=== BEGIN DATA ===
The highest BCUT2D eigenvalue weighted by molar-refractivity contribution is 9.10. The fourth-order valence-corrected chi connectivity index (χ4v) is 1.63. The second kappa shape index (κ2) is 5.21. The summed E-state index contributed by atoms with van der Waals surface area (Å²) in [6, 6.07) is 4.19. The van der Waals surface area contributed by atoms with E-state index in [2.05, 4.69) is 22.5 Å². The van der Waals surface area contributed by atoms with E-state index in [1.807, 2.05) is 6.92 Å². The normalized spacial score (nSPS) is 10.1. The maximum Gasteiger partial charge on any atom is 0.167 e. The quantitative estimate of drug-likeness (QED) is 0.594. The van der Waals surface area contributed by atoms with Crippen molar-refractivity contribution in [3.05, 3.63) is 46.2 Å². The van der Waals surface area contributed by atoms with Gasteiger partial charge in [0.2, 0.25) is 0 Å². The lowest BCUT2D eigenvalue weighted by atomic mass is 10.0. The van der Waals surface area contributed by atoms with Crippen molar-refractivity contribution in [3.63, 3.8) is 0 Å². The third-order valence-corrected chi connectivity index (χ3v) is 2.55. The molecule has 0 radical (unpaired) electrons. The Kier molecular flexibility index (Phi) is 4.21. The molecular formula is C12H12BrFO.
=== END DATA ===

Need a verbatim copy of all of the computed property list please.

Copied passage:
The highest BCUT2D eigenvalue weighted by molar-refractivity contribution is 9.10. The fourth-order valence-corrected chi connectivity index (χ4v) is 1.63. The second kappa shape index (κ2) is 5.21. The summed E-state index contributed by atoms with van der Waals surface area (Å²) in [6, 6.07) is 4.19. The van der Waals surface area contributed by atoms with E-state index in [2.05, 4.69) is 22.5 Å². The van der Waals surface area contributed by atoms with E-state index in [1.807, 2.05) is 6.92 Å². The normalized spacial score (nSPS) is 10.1. The maximum Gasteiger partial charge on any atom is 0.167 e. The quantitative estimate of drug-likeness (QED) is 0.594. The van der Waals surface area contributed by atoms with Crippen molar-refractivity contribution in [3.05, 3.63) is 46.2 Å². The van der Waals surface area contributed by atoms with Gasteiger partial charge in [0.2, 0.25) is 0 Å². The lowest BCUT2D eigenvalue weighted by atomic mass is 10.0. The van der Waals surface area contributed by atoms with Crippen molar-refractivity contribution in [3.63, 3.8) is 0 Å². The third-order valence-corrected chi connectivity index (χ3v) is 2.55. The molecule has 0 radical (unpaired) electrons. The Kier molecular flexibility index (Phi) is 4.21. The molecular formula is C12H12BrFO.